Anthony C. Thiselton gives a helpful picture of the relationship of “spiritual” actions and the body. Commenting on 1 Corinthians 6:18
v. 18: Flee from sexual immorality. Every other sin a person commits is outside the body, but the sexually immoral person sins against his own body.
“Far from devaluing sex, the very opposite comes about [in v. 18]. In this area Paul was far ahead of first-century cultural assumptions in perceiving the sexual act as one of intimacy and self-commitment which involved the whole person; not the mere manipulation of some ‘peripheral’ function of the body . . . In the context of union with Christ and of physical union the issue becomes one of fully ‘giving’ oneself to the one to whom one belongs. In the context of marriage Paul can perceive this intimacy of self-giving as making ‘holy’ (7:14) or as ‘in the Lord’ (7:39) . . . [A] possible background to 6:18-20 [is] the covenantal relationship which is presupposed in Hos 3:1-3.”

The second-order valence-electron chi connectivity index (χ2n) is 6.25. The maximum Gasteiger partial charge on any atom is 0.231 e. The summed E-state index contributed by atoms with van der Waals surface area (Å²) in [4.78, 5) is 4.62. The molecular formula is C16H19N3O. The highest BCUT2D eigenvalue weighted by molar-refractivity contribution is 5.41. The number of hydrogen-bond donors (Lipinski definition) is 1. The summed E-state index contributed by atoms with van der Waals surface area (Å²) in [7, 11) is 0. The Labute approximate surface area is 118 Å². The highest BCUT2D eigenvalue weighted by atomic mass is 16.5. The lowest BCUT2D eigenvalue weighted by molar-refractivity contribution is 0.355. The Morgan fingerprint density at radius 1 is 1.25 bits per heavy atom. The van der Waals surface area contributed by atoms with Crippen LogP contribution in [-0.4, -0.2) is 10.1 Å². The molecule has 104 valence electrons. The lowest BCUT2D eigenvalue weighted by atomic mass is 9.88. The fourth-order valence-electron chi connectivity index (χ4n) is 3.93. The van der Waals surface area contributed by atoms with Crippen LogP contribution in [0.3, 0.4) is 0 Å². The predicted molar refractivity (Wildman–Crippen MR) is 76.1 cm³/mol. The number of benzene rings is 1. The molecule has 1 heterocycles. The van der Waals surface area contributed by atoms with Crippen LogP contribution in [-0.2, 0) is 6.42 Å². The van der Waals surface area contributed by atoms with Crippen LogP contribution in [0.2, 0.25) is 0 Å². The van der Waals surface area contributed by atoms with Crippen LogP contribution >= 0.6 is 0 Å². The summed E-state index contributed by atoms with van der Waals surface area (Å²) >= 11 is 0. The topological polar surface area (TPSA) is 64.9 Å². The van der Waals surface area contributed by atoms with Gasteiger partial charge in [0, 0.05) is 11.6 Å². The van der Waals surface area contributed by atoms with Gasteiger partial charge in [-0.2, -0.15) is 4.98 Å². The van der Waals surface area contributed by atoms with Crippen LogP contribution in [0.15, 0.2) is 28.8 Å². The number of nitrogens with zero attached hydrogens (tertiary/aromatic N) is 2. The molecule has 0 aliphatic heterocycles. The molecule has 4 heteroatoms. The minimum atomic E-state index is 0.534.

He comments on v. 19:
v. 19: Or do you not know that your body is a temple of the Holy Spirit within you, whom you have from God?
“Paul declares that the very person of the Holy Spirit of God . . . stands to the totality of the bodily, everyday life of the believer (σῶμα) in the same relation of influence and molding of identity as the images of deities in pagan temples . . . Grace and judgment go together: to desecrate the body is to violate God’s gift and to invite an unfavorable and awesome verdict on the part of God himself.”
It is easy to see, then, that the actions we perform with our body are spiritual. Because the Spirit interfaces with us, as Thiselton puts it, as “the whole person,” our bodies inevitably effect our spiritual state. In new thinking, then, could we not also say that what is done to our bodies is inevitably of spiritual consequence for our souls as well?